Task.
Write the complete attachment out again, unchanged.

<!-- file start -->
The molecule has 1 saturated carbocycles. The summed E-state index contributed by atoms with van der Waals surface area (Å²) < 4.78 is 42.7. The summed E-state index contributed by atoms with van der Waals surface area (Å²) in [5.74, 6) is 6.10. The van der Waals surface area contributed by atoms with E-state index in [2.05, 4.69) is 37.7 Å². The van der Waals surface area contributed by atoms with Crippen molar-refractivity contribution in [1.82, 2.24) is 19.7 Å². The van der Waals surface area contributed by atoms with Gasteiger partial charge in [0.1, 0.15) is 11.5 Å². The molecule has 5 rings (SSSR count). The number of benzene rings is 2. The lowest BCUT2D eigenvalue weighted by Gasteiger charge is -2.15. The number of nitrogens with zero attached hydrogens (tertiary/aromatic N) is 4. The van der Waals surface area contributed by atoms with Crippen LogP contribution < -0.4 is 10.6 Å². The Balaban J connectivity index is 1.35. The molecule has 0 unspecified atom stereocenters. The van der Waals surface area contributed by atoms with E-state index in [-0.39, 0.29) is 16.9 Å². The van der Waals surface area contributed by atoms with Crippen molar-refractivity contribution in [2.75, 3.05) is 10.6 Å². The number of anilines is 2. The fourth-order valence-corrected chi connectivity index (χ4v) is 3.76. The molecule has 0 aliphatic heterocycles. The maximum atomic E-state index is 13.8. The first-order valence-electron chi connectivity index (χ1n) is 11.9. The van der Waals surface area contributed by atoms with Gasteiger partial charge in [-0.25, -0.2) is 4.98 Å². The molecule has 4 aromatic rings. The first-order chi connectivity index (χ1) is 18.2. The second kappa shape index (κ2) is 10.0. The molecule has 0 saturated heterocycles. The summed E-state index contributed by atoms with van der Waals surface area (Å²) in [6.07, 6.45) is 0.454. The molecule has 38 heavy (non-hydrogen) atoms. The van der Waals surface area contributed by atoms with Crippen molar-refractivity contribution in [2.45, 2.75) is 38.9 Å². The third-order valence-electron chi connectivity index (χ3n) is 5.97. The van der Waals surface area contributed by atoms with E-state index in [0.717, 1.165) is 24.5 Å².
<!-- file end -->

The molecule has 1 saturated carbocycles. The summed E-state index contributed by atoms with van der Waals surface area (Å²) < 4.78 is 42.7. The summed E-state index contributed by atoms with van der Waals surface area (Å²) in [5.74, 6) is 6.10. The van der Waals surface area contributed by atoms with E-state index in [2.05, 4.69) is 37.7 Å². The van der Waals surface area contributed by atoms with Crippen molar-refractivity contribution in [1.82, 2.24) is 19.7 Å². The van der Waals surface area contributed by atoms with Gasteiger partial charge in [0.1, 0.15) is 11.5 Å². The molecule has 5 rings (SSSR count). The number of benzene rings is 2. The lowest BCUT2D eigenvalue weighted by Gasteiger charge is -2.15. The number of nitrogens with zero attached hydrogens (tertiary/aromatic N) is 4. The van der Waals surface area contributed by atoms with Crippen LogP contribution < -0.4 is 10.6 Å². The Balaban J connectivity index is 1.35. The molecule has 0 unspecified atom stereocenters. The van der Waals surface area contributed by atoms with E-state index in [-0.39, 0.29) is 16.9 Å². The van der Waals surface area contributed by atoms with Crippen molar-refractivity contribution in [2.75, 3.05) is 10.6 Å². The number of anilines is 2. The fourth-order valence-corrected chi connectivity index (χ4v) is 3.76. The molecule has 0 aliphatic heterocycles. The maximum atomic E-state index is 13.8. The first-order valence-electron chi connectivity index (χ1n) is 11.9. The van der Waals surface area contributed by atoms with Gasteiger partial charge in [-0.25, -0.2) is 4.98 Å². The molecule has 4 aromatic rings. The first-order chi connectivity index (χ1) is 18.2. The second kappa shape index (κ2) is 10.0. The molecule has 0 saturated heterocycles. The summed E-state index contributed by atoms with van der Waals surface area (Å²) in [6.07, 6.45) is 0.454. The molecule has 38 heavy (non-hydrogen) atoms. The van der Waals surface area contributed by atoms with Crippen molar-refractivity contribution in [2.45, 2.75) is 38.9 Å². The third-order valence-electron chi connectivity index (χ3n) is 5.97. The van der Waals surface area contributed by atoms with E-state index in [0.717, 1.165) is 24.5 Å².